Software as a service (or SaaS), compared to software as a product (the traditional model of software distribution), is a way of delivering applications over the Internet as a service. It is a software distribution model in which applications are hosted by a vendor or service provider and is made available to customers over a network.
With SaaS, instead of installing and maintaining software, users simply access it via the Internet, freeing themselves from complex software and hardware management. SaaS applications are also known as web-based software, on-demand software, or hosted software. SaaS applications run on the servers of a SaaS provider. The provider manages access to the application, including security, availability, and performance. It essentially takes on the role of a bank, providing reliable and secure service to its customers on a massive scale while protecting their personal information from unauthorized access.
Potential benefits of SaaS to an organization include:
Users get automatic updates provided by the SaaS vendor. It is relatively easy to acquire, test, as well as install multiple patches to an administered computer system (patch management). Users need not buy software licenses or extra infrastructure equipment, and typically only pay monthly subscription fees for using the software. Because the software is hosted remotely, users also need not invest in additional hardware merely for the new software. It spares an organization the need to handle the installation, daily upkeep and maintenance, and therefore removes a significant workload from any in-house IT department.
Compatibility, easier collaboration and resilience
Given the same version of software, users find SaaS highly compatible with various computer systems installed in an organization. Users also collaborate more easily as a team using cloud computing, accessing the same information with ease via the Internet. Should anything tragic happen to the premises, an organization can easily get back up and running from any location with any computer connected to the Internet.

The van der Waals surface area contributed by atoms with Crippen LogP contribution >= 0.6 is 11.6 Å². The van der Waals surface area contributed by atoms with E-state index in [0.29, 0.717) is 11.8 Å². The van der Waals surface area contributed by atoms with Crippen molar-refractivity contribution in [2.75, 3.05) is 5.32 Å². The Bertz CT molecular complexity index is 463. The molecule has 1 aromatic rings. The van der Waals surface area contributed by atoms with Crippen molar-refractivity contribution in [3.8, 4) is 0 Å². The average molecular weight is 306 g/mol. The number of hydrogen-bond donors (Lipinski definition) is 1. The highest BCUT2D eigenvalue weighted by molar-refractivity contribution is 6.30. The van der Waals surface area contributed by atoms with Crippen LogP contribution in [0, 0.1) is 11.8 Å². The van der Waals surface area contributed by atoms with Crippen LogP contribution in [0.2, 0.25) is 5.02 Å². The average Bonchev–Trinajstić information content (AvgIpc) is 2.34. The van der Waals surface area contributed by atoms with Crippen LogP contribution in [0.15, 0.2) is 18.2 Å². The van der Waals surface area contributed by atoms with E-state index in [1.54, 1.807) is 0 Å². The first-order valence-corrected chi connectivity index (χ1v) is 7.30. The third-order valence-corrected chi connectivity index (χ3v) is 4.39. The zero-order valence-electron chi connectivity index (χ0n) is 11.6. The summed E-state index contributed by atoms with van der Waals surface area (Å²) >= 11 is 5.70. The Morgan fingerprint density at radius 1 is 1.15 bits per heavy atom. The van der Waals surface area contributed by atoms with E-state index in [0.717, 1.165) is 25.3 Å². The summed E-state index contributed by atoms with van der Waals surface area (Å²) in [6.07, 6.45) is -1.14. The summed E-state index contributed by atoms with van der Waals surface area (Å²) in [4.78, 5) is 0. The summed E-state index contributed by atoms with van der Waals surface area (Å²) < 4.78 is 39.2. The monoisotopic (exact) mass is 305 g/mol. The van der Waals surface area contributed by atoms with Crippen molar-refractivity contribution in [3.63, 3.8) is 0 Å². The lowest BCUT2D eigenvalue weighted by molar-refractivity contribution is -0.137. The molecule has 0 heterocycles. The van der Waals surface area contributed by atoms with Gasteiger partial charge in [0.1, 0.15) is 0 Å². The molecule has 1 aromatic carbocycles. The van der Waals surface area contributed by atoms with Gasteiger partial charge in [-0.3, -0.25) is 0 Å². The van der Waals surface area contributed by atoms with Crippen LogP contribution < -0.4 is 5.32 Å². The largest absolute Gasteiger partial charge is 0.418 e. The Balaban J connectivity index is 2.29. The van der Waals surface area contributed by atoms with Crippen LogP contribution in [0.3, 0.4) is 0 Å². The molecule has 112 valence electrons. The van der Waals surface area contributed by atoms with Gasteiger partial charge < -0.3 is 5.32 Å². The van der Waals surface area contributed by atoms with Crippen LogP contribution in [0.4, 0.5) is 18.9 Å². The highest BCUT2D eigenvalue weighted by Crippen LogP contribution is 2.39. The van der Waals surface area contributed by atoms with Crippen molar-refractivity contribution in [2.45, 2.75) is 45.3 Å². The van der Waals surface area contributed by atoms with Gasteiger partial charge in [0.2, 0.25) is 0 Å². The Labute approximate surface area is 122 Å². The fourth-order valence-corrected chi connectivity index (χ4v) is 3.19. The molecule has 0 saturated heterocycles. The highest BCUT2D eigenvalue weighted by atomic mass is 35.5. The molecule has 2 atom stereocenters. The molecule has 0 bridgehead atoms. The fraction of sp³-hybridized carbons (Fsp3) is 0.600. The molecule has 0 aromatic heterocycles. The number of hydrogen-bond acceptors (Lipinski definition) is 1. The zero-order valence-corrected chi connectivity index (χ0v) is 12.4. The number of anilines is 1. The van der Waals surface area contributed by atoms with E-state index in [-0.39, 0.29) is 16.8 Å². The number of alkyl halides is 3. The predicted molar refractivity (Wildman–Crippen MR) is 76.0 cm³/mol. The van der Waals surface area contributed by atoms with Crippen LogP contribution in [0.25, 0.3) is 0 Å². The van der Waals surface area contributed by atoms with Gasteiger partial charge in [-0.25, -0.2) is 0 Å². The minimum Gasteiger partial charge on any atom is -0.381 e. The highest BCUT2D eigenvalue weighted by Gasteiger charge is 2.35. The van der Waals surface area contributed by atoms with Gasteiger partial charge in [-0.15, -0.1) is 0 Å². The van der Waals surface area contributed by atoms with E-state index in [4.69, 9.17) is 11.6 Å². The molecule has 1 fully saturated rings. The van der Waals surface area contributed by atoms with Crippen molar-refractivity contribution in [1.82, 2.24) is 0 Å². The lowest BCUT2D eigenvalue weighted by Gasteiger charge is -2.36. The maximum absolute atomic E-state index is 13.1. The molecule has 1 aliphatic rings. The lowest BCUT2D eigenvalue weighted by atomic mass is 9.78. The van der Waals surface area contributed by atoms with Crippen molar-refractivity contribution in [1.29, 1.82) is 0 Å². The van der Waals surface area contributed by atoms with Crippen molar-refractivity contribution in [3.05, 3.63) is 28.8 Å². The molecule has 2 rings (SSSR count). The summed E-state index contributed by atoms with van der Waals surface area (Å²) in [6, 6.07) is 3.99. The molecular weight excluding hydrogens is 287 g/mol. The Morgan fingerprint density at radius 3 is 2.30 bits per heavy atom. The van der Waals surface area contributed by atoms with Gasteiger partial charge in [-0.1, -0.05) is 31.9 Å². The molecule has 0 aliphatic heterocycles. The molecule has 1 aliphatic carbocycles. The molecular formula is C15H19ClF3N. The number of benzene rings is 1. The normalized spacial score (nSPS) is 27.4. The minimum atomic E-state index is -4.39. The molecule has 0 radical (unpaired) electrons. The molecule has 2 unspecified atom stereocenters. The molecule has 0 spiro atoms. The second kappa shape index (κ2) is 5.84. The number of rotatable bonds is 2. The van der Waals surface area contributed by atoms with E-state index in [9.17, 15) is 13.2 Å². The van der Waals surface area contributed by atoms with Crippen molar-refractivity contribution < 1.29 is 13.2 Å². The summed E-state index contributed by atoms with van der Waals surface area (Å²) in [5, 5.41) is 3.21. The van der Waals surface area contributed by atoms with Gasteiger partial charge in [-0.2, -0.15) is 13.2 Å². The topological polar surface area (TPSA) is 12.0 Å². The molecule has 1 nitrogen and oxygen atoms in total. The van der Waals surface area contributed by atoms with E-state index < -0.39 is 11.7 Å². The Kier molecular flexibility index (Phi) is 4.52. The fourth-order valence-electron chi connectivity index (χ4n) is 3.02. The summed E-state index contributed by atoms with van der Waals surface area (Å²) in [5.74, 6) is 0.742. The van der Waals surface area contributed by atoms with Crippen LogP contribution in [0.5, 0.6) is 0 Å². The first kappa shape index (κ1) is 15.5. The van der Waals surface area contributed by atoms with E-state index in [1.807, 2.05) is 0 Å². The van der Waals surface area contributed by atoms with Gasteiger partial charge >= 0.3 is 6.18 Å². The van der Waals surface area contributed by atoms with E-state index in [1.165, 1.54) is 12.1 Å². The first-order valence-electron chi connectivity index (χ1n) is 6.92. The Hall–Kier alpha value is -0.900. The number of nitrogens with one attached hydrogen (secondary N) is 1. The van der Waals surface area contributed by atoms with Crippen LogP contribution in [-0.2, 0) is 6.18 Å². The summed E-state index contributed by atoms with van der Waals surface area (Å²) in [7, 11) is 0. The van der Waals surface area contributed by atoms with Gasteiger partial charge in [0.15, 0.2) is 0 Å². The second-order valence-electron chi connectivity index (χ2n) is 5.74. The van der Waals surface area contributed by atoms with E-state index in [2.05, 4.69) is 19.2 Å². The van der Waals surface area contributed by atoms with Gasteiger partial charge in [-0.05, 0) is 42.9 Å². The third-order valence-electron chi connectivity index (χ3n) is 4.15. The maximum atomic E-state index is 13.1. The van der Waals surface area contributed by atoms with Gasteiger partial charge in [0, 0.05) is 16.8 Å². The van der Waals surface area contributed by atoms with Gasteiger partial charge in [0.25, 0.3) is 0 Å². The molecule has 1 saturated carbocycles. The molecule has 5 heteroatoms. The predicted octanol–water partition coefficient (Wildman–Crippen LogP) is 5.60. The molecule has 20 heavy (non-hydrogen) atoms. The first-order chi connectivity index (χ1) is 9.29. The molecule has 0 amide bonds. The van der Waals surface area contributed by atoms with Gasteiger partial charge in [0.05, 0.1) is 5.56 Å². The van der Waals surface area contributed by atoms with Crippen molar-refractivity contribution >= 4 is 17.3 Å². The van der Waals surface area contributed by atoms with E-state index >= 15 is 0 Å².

To access a SaaS application only requires a browser and an Internet connection, which is made widely available on a range of desktop and mobile devices. If an organization needs to add more users, rather than purchasing more in-house server capacity and software licenses, it can adjust its monthly SaaS subscription as required.
Potential problems of SaaS to an organization include:
Performance and Outages
Some tasks are better performed on a local machine or over the company LAN (local area network) than a browser-based application accessed via an Internet connection. There are still concerns and worries in this department at least until Internet connection speed and stability are no longer an issue. In addition, when outages happen despite best laid-out plans, be they caused by acts of God or human error, a lengthy outage of a mission-critical application could prove disastrous.
Security and hidden costs
The all-time concern for organizations considering SaaS is often security: if a third-party service provider is entrusted for sensitive internal data and business processes, then issues such as identity and access management—particularly from mobile devices—need to be addressed. Customization costs can add up quickly, which lead to unanticipated development and maintenance costs. Inevitable integration of SaaS programs with in-house applications, data storage and other SaaS programs that must be built, managed and maintained is another source of hidden costs.
SaaS is going to be mainstream for its state-of-the-art technologies such as easy customization and better access. It is meant for users to easily customize applications that are unique to each individual or organization to fit a particular business process. Besides, it offers improved access to data from any networked device, anytime and anywhere, making it easier to share data monitor data use and manage privileges. It is expected to expand in as many fields as possible.
This article was written by Mildred D. Li, a writer for dusk magazine.